Appeal from the Order of the Court of Common Pleas of Philadelphia County in the case of Michelle Mascaro, a minor et al. v. Youth Study Center et al., No. 6068 April Term, 1983.
David Assad, with him, Dennis E. Haggerty, Briscoe, Haggerty & Howard, for appellants.
Ralph J. Luongo, with him, Michael B. Tolcott, Barbara W. Mather, City Solicitor, Barbara R. Axelrod, Deputy City Solicitor, and Norman G. Prajzner, Assistant City Solicitor, for appellees.
Judges Rogers and Colins and Senior Judge Blatt, sitting as a panel of three. Opinion by Judge Rogers.
[ 89 Pa. Commw. Page 389]
Kenneth Mascaro and Michelle Mascaro, for themselves and in behalf of two minor children, sued the City of Philadelphia (City), its Youth Study Center (Center), and Wilson Goode, formerly the City's Managing Director, in trespass for damages for personal injuries inflicted in assaults upon them by an escaped inmate of the Center. They here appeal from judgment on the pleadings entered by the Court of Common Pleas of Philadelphia County against them and in
[ 89 Pa. Commw. Page 390]
favor of the appellees, defendants below. To lighten the burden of reading this, we will refer to the appellants here as the plaintiffs and the appellees as the defendants.
The plaintiffs alleged by complaint that Claude Opher escaped from the Center, entered their home, bound and gagged the parents and one child, and raped the other child. The negligent acts charged to the defendants were that they failed in their duty to supervise, that is confine, Opher who had a known propensity for escaping, and that they failed properly to maintain the locks, windows, and doors of the Center, enabling Opher to escape. Mr. Goode is alleged to have been negligent by issuing a directive providing that the Center's detainees including Opher should no longer be required to wear orange uniforms. The plaintiffs charged in general terms that the acts of the City and Center employees, including Mr. Goode, constituted willful misconduct.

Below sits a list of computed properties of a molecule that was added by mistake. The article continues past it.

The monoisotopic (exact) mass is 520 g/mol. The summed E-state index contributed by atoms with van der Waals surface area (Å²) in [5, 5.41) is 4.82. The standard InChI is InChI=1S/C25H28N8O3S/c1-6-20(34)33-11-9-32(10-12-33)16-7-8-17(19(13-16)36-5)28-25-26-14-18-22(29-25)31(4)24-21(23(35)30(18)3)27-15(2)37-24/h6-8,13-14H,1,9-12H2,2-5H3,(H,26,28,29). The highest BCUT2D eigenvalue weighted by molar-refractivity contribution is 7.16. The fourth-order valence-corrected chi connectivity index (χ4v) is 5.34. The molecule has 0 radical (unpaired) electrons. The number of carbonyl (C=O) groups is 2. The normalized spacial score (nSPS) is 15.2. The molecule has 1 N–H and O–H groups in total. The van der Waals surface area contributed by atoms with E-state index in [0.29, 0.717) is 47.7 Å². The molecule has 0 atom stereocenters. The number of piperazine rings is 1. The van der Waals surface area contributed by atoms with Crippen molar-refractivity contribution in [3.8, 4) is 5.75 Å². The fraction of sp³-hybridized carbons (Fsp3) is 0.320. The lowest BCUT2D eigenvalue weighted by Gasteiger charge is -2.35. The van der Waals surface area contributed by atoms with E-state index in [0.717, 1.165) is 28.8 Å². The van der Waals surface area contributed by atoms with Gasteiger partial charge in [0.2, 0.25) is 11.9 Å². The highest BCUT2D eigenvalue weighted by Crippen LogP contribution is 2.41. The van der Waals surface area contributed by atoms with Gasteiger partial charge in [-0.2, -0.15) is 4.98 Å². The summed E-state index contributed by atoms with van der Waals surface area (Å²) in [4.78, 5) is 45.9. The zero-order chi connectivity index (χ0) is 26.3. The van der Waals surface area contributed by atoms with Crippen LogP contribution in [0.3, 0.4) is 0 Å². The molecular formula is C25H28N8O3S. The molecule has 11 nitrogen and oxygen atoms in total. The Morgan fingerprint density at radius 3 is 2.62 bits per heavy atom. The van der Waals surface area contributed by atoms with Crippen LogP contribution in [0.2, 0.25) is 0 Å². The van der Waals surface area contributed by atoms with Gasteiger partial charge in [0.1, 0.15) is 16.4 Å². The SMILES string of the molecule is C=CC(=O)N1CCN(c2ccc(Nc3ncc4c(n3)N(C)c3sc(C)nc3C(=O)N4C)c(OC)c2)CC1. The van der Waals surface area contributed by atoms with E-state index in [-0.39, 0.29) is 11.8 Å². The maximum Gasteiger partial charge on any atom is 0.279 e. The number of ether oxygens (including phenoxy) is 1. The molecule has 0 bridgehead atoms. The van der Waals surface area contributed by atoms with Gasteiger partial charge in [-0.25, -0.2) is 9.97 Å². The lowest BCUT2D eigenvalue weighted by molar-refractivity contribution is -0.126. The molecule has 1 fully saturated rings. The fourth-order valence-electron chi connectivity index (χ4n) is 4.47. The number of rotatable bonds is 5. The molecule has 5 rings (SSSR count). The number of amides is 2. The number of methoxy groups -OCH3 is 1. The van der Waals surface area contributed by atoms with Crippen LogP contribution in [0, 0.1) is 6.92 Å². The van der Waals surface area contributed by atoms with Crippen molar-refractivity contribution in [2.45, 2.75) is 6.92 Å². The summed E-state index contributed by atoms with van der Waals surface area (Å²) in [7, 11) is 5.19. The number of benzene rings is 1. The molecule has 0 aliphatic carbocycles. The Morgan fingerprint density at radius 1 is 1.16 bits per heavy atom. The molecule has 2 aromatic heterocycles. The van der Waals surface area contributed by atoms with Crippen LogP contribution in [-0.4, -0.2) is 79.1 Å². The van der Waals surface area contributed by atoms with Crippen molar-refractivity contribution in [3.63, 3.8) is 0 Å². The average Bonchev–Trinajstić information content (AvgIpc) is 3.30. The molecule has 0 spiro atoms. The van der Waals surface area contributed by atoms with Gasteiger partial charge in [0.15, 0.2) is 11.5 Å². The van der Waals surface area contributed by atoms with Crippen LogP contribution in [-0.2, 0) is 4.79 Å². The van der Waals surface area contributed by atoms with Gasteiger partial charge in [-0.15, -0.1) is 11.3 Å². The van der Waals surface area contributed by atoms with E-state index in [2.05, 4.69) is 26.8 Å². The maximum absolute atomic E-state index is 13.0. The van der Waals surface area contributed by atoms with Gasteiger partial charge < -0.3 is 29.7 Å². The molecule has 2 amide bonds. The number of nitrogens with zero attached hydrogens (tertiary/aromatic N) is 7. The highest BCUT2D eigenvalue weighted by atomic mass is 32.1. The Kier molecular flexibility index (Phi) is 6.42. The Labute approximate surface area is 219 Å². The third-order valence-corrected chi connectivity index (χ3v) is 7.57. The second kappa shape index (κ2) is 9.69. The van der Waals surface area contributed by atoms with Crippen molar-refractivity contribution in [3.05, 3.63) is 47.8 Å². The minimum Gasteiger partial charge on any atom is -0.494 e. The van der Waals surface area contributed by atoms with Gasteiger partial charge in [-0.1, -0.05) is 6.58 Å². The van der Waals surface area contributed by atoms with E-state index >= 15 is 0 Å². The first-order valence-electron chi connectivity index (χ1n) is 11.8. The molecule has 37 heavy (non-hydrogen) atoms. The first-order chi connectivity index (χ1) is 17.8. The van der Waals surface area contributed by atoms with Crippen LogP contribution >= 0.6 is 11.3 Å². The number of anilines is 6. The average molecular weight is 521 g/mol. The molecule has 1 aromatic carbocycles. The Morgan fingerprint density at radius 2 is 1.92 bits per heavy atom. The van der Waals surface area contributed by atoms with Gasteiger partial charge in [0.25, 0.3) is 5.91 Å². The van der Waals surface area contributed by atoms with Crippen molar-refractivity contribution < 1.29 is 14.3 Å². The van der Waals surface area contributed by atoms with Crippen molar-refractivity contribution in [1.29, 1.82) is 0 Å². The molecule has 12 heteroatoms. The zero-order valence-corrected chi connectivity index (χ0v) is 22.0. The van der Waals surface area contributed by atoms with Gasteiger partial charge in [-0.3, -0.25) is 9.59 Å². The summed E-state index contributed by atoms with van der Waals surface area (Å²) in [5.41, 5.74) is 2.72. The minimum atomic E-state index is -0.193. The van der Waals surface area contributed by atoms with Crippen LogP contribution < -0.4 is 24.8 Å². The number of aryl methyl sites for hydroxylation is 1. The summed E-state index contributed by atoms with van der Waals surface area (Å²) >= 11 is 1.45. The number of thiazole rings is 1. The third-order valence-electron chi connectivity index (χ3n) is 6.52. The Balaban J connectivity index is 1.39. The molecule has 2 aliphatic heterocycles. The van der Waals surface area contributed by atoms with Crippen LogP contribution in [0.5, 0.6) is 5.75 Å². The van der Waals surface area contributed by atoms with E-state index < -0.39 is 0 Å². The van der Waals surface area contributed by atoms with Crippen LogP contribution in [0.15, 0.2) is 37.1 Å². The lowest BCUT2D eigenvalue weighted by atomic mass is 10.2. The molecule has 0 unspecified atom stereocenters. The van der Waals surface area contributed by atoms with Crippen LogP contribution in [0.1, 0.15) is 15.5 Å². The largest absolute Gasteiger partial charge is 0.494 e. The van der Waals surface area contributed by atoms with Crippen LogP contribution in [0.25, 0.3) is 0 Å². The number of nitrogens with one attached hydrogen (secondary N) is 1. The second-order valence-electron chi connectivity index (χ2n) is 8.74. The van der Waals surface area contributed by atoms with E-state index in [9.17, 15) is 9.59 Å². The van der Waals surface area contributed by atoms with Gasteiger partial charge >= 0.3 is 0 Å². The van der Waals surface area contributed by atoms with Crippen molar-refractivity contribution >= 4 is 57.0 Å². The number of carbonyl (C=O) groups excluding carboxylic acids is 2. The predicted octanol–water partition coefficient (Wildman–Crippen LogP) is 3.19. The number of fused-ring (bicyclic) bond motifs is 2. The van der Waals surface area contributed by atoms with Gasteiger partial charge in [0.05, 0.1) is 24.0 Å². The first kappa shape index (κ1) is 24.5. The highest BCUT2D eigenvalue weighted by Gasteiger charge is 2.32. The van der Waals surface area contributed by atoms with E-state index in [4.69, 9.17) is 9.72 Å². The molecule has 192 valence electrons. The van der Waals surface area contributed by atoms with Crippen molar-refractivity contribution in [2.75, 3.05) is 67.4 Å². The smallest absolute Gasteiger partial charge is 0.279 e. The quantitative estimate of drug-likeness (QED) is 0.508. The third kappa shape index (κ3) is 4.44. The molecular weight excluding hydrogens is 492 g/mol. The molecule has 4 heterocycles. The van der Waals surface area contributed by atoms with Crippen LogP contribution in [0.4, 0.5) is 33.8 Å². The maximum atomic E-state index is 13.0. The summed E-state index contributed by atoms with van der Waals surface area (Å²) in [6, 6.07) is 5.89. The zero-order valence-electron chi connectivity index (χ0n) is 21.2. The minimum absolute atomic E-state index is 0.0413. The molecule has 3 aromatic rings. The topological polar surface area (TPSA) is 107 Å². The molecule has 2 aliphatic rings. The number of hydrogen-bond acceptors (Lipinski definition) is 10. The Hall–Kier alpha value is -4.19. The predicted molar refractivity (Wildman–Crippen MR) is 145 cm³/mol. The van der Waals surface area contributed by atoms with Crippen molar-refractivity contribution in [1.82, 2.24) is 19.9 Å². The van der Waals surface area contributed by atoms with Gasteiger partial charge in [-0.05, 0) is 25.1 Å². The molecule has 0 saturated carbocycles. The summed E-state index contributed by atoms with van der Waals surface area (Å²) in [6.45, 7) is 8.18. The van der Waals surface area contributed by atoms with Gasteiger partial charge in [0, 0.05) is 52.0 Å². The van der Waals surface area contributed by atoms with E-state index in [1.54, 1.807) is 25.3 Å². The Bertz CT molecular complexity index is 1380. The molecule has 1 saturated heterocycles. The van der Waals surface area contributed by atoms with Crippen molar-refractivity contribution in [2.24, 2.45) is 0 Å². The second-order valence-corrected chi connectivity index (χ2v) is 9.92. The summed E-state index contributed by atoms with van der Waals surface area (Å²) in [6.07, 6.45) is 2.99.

By Answer, the defendants effectively denied the plaintiffs' allegations of negligence and by New Matter invoked the affirmative defenses of governmental and official immunity conferred by 42 Pa. C.S. §§ 8541-8564, which we will refer to generally as the Act.
The plaintiffs by Reply to New Matter, noted that the defenses advanced by the defendants based on the Act were conclusions of law requiring no reply.
The defendants filed a motion for judgment on the pleadings.
The trial court judge held that the alleged failure to provide adequate supervision of Opher was not an act excepted from the immunity conferred upon the defendants by the Act, granted the defendants' motion for ...